I know a guy who was going to RIT creating an RPG engine for profit, he already had a few customers. He was notified by university officials that the engine was entirely their property because he was developing it during his education there, and with knowledge learned there. He did not use any university resources at all to produce the game. web hosting was off site, he used his own personal computer to develop it, and still they claimed ownership.

    I think this ownership issue has been discussed before in an ask slashdot article... might want to dig that up.

  • aah, the wonders of free press. I do think the internet should be treated as a free-press entity of sorts. This being in which supreme court rulings say there may be prior-review - but no prior-restraint. (not sure on the specifics of utah law - that might be a thing to look up).

    I nearly took this issue up with my highschool newspaper advisor, who was doing more editing of the paper than the editors. Because of the school we were in (a famous one. i'll give you that) we had to severely tone down any sort of criticisms we had in our editorial sections. Gone was the open-forum of our editorial section, because contrivertial issues were literally thrown out by our advisor. I am not sure in which way he thought he had the power to do this, seeing as colorado (oops) has legal right to prior-review, but not to prior-restraint (as per the supreme court rulings). What he did was illegal but I did not have enough support of the rest of the staff to go ahead with a complaint. I doubt administration would have heard it anyway. (this being the administration that was 'asking people to leave' because of how they dressed (even when it was within dress code guidelines), anything they drew, wrote, or said (this being the 'new tolerant [school]')

    Bah. like i posted on this same article - not sure what sort of policies where instated by the school about hosted sites, but from the sound of it he still owns his site. if he doesnt, I believe the university should do some reviewing of THEIR CONTENT.
  • Ok, academic status may not matter (although I think that's debatable), but criminal charges for 'computer crimes'? That's like charging a mechanical engineer with murder because he designed a car that someone else drove improperly, while drunk, and killed someone with!

    Are you surprised? We're in a country where gun manufacturers are being sued for "wrongful death" when their products are used illegally, and where cigarette manufacturers are sued despite the clear warnings on their products.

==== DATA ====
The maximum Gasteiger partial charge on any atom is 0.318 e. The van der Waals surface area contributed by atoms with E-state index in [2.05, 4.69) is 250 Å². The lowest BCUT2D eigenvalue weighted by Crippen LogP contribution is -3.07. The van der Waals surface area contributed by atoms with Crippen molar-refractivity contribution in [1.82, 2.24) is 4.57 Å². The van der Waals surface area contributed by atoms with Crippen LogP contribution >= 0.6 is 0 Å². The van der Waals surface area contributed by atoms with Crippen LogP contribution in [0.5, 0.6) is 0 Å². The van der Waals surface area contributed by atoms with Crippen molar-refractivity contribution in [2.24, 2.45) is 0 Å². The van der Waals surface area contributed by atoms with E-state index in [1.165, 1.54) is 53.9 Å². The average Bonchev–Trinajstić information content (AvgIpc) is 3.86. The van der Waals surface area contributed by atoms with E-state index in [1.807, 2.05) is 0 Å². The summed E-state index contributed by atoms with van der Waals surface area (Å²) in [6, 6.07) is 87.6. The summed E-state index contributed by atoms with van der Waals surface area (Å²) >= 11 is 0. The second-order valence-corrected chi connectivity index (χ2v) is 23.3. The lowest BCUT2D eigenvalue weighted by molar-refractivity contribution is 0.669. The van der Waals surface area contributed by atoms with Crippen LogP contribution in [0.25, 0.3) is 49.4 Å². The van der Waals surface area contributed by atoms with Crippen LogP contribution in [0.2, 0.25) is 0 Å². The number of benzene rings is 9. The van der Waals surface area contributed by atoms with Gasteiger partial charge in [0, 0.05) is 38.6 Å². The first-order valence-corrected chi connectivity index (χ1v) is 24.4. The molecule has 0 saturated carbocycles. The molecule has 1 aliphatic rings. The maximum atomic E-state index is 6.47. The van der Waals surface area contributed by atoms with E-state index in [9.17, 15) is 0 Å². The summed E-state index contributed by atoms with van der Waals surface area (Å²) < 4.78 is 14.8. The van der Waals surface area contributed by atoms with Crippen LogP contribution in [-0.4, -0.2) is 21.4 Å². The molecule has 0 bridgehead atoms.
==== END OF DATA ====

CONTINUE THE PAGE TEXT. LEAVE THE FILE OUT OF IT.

-
  • OK, OK, this is slightly off-topic (but somewhat related), but your comment:

    ``The school has claimed copyright on his work, which means he has no rights to use it unless they are explicity given (unlikly).''

    got me to wondering... Imagine how different the computing industry might be if Harvard University had claimed copyright on Bill Gate's BASIC interpreter. I understood that he developed it on Harvard's campus computers. Of course, that wasn't a ``free speech'' issue. But some Universities don't like commercial work being done using campus facilities. Gotta wonder what Harvard's policy was back then.

    Just a thought...

    As for UofU's copyright claim: This seems to be common at Universities isn't it? I seem to recall that the copyright on a most theses or dissertations is held by the University where the work was done since the University is the publisher. As for UofU being rather tyrannical about their policy... What did you expect at UofU? They have a reputation for being awfully strict. I can't imagine the web site creator didn't know of their policies.

    Finally...

    ``For that matter, what's to prevent ANY isp you host with from taking over your material?''

    Only the fear that word'll get around that they do this to folks hosting web pages on their servers. The sucking sound of users pulling their web sites down from an ISP that regularly practised this would be deafening. What was the big ``free'' web page site (geocities?) that tried to pull this one? They backed down rather quickly as I recall.

    If I already place a copyright on all of my web pages, I wonder what legal right the ISP has then if they try to claim copyright on those pages? Any legal scholars reading this thread?

    Cheers...

    --

  • ``The part that keeps getting left out is that he developed this site for the university. (It was their student government, I believe).''

    Makes you wonder how effective the student government can be if everything that's said must be approved by the administration. You can just imagine the student govt. meeting where someone says: ``We can't approve that resolution. The administration'll just squash it without discussion.'' Wouldn't you just love being part of a puppet government? That'd give you a real feeling of making a contribution to campus life, that's for sure.


    --

  • by rnturn (11092) on Wednesday June 06, 2001 @11:07AM (#171408)
    ``And arent (sic) universities supposed to support free speech?''

    Geez. Where have you been for the last, oh, 10-15 years? Free speech hasn't existed on college campuses since the onset of the political correctness movement. I've a lot of people tell me about:

    • folks auditing classes just to take notes on what professors are saying then using those notes to file complaints to the administration demanding that they be removed. We just can't have any of these `free thinkers' infecting the delicate minds of the Nation's youth.